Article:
For Whom the Gods Will Call
by Richard Ong
part 1 of 2
Fire engulfed the fields outside the walls of Athens. Not a single crop was spared in the wind-blown conflagration.
A young sentry, Demodicus, coughed and spat on the ground. He sighed with relief that the color of the wetness was not that of his blood. He looked up towards the distant sound of drums and flute music.
The Spartans regaled everything with music; and everything that they did was about war. He saw the glint of metal from several heads in the fading light of the day. He envisioned the protective Spartan helmet covering most of the gaunt face underneath like an invincible gift from Ares.
Their armies had burned all the crops around the city, taunting the wall sentries with their inhuman war cries against the occasional volley of Athenian arrows launched towards their approaching phalanx.
Demodicus’ head felt warm and his throat hurt. A strange hoarseness had begun to constrict his voice. He dropped his shield and spear on the battlements and cupped his hands to his mouth and shouted, “Sentries, behold! Someone approaches the gate and she does not share drinks with the Spartans! Sentries, ho!”
Though his throat felt raw, he repeated his shout across the wall until he heard the creak of the large wheel being turned to lift the heavy iron bars of the gate.
Two other sentries took up positions beside him and began a fresh volley of arrows towards the enemy. Spartan shields went up to shrug off their attack.
It was at that moment that a woman stumbled and ran through the burning fields towards the newly opened gap in the wall. Demodicus picked up his long spear and threw it with every bit of strength that he could muster. He didn’t wait to see whether its intended target was hit and ran down the steps as fast as he could.
He grabbed a sleeping robe from the barracks and threw it on the shoulders of the young woman as she dove underneath the bars of the gate that had already begun its downward descent. Her eyes shone from the glow of the burning fields and her olive skin was covered in soot as if the dying trees had spat her out as a last act of defiance to the Spartans.
“Thank you for saving me,” she whispered to Demodicus.
He stared at her without saying a word then shook his head. He led her towards the barracks and gave her a cup of water.
“My thanks, soldier,” she said. Her dark hair reminded him of the night. “I would appreciate it if you could direct me towards the home of my father.”
“Who is your father, my lady?”
“His name is Pheidias, the sculptor. He worked for General Pericles on the temples of Athens. I have come a long way from Corinth to find out what has become of him. I have not received a letter from him for a long time.”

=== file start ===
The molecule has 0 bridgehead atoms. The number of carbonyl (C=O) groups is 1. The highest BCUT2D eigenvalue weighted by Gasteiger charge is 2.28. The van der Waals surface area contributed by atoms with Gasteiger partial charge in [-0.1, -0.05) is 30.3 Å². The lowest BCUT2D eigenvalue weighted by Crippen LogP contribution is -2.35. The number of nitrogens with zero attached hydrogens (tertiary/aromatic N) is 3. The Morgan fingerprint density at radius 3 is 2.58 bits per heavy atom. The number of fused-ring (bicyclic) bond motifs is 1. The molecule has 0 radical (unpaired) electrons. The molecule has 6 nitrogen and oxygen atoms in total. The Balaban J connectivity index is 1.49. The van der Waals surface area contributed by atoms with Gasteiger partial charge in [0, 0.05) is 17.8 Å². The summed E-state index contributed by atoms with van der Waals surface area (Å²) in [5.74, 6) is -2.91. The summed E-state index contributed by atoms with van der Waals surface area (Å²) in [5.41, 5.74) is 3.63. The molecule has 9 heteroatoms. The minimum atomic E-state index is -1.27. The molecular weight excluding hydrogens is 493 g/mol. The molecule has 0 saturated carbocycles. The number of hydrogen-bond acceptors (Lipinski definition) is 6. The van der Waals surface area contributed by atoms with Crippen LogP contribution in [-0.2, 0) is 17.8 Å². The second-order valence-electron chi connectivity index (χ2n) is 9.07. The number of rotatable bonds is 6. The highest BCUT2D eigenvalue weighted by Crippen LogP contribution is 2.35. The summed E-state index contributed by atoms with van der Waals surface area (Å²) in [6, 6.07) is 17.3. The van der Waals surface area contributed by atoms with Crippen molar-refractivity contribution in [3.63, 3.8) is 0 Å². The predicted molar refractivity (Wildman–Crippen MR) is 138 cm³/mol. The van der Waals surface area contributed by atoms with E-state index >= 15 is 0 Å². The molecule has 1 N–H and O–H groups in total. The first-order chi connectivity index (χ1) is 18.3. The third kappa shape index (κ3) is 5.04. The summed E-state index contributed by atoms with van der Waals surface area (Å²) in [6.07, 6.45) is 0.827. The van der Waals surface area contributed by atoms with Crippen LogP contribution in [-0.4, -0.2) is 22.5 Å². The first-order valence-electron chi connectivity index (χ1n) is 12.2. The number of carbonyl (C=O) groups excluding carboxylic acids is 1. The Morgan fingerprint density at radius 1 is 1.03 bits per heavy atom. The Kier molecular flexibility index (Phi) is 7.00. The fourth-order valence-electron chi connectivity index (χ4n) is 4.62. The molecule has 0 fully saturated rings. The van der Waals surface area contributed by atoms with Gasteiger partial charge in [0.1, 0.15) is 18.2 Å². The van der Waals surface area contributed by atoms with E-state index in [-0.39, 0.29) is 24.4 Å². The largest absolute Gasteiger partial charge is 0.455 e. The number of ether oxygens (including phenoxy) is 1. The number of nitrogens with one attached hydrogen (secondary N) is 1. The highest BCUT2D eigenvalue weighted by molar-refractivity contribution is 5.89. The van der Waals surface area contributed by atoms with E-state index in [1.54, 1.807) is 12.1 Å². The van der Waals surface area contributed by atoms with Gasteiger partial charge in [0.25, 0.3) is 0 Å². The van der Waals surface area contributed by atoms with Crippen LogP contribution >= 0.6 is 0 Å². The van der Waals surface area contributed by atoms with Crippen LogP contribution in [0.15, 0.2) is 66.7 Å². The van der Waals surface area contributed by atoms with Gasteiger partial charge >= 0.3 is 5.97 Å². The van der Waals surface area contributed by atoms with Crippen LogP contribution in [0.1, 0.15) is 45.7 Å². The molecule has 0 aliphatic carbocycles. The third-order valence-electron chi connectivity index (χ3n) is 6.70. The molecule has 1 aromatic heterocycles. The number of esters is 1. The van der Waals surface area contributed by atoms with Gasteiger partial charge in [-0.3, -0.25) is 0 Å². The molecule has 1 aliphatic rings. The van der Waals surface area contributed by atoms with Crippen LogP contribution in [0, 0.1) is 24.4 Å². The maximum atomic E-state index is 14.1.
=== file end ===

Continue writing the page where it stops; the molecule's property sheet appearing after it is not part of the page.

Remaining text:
“You are too late, my lady,” said Demodicus. “The master sculptor left Athens years ago. He was accused of stealing from the people a great amount of wealth that should have gone to building the temples. He escaped from prison, never to be heard from again. I am truly sorry that you have come to Athens in vain.” He coughed and his body convulsed as he leaned against the wall.
“Are you ill?” the young woman asked.
“Lady, everyone in Athens is ill.” He looked at the spit on his palm and there was blood.
* * *
Socrates stared at the dark-haired nymph dancing at the foot of the great statue of Athena Parthenos inside the spacious chamber of the temple. The philosopher could not recall a time in all his forty years when his own tongue had been rendered immobile by a woman.
Yet here he stood, with a painful cramp in his side as he leaned forward to catch a glimpse of her half-naked body while at the same time trying to conceal his rotund form behind a pillar. His breath was laboured, and he pressed his ribs against the hard marble. There would be some bruising in the morning, he thought. He’d have to weave a convincing tale to his friends about it.
Then he saw the young woman looking in his direction. The intensity of her stare forced Socrates to turn around and cringe behind the stout pillar. He wiped the sweat from his forehead with the sleeve of his dusty robe.
When he looked back, she was once more absorbed in her ritual dance. She undulated to the beat of her bare feet lightly tapping the smooth floor of the east chamber. She clapped her hands, arched her back, and looked up towards the towering gold and ivory likeness of the goddess. Her face glowed under the firelight in exultation. She fell on her knees and raised her hands with a shout, singing in a language that was unfamiliar to him.
The thick wooden doors of the chamber opened and the weight of each leaf crashed against the wall with a startling noise that echoed throughout the room. Two pairs of bronzed muscle clamped down on the dancing nymph on both arms. Their fingers dug deep into her supple skin as she took a sharp intake of breath at the sudden assault.
A third man wearing the robes of a high priest viciously pulled her hair back and forced her to look up to his deeply lined face. He spoke to her in a voice that was barely audible. Socrates strained in the shadows of his hiding place, trying to make out the words. The high priest grabbed the young woman by the jaw and squeezed his fingers until she cried. Tears streamed down her face and a volcanic anger rumbled within the philosopher.
“How dare they put their hands on her?” he hissed as he stepped out of the shadows.